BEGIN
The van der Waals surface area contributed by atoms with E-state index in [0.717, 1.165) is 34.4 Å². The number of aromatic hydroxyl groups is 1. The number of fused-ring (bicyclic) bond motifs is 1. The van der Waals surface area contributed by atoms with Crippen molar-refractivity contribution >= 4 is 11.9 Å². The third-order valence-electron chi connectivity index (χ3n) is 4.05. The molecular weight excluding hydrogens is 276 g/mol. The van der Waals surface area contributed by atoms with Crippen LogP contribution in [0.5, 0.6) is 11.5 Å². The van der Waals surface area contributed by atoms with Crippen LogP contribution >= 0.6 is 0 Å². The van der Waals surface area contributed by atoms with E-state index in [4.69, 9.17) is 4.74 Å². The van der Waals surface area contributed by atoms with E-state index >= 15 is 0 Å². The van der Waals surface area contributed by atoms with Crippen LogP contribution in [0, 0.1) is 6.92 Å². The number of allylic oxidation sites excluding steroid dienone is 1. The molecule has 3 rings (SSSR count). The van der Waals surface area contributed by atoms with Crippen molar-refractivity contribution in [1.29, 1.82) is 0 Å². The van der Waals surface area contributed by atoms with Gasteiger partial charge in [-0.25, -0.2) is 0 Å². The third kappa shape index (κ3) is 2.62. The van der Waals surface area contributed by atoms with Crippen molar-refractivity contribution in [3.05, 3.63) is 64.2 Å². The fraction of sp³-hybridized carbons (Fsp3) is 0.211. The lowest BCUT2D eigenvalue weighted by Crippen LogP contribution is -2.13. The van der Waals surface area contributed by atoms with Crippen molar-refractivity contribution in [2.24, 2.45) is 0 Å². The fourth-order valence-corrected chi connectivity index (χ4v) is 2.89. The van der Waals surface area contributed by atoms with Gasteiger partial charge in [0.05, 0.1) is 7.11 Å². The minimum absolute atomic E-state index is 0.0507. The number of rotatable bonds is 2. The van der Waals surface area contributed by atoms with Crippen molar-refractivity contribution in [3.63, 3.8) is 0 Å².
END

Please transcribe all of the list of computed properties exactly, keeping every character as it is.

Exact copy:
The van der Waals surface area contributed by atoms with E-state index in [0.717, 1.165) is 34.4 Å². The number of aromatic hydroxyl groups is 1. The number of fused-ring (bicyclic) bond motifs is 1. The van der Waals surface area contributed by atoms with Crippen molar-refractivity contribution >= 4 is 11.9 Å². The third-order valence-electron chi connectivity index (χ3n) is 4.05. The molecular weight excluding hydrogens is 276 g/mol. The van der Waals surface area contributed by atoms with Crippen LogP contribution in [0.5, 0.6) is 11.5 Å². The van der Waals surface area contributed by atoms with Crippen LogP contribution >= 0.6 is 0 Å². The van der Waals surface area contributed by atoms with E-state index in [4.69, 9.17) is 4.74 Å². The van der Waals surface area contributed by atoms with E-state index >= 15 is 0 Å². The van der Waals surface area contributed by atoms with Crippen LogP contribution in [0, 0.1) is 6.92 Å². The number of allylic oxidation sites excluding steroid dienone is 1. The molecule has 3 rings (SSSR count). The van der Waals surface area contributed by atoms with Crippen molar-refractivity contribution in [1.29, 1.82) is 0 Å². The van der Waals surface area contributed by atoms with Gasteiger partial charge in [-0.25, -0.2) is 0 Å². The third kappa shape index (κ3) is 2.62. The van der Waals surface area contributed by atoms with Crippen molar-refractivity contribution in [3.05, 3.63) is 64.2 Å². The fraction of sp³-hybridized carbons (Fsp3) is 0.211. The lowest BCUT2D eigenvalue weighted by Crippen LogP contribution is -2.13. The van der Waals surface area contributed by atoms with Crippen molar-refractivity contribution in [2.24, 2.45) is 0 Å². The fourth-order valence-corrected chi connectivity index (χ4v) is 2.89. The van der Waals surface area contributed by atoms with Gasteiger partial charge in [0.05, 0.1) is 7.11 Å². The minimum absolute atomic E-state index is 0.0507. The number of rotatable bonds is 2. The van der Waals surface area contributed by atoms with Crippen molar-refractivity contribution in [3.63, 3.8) is 0 Å².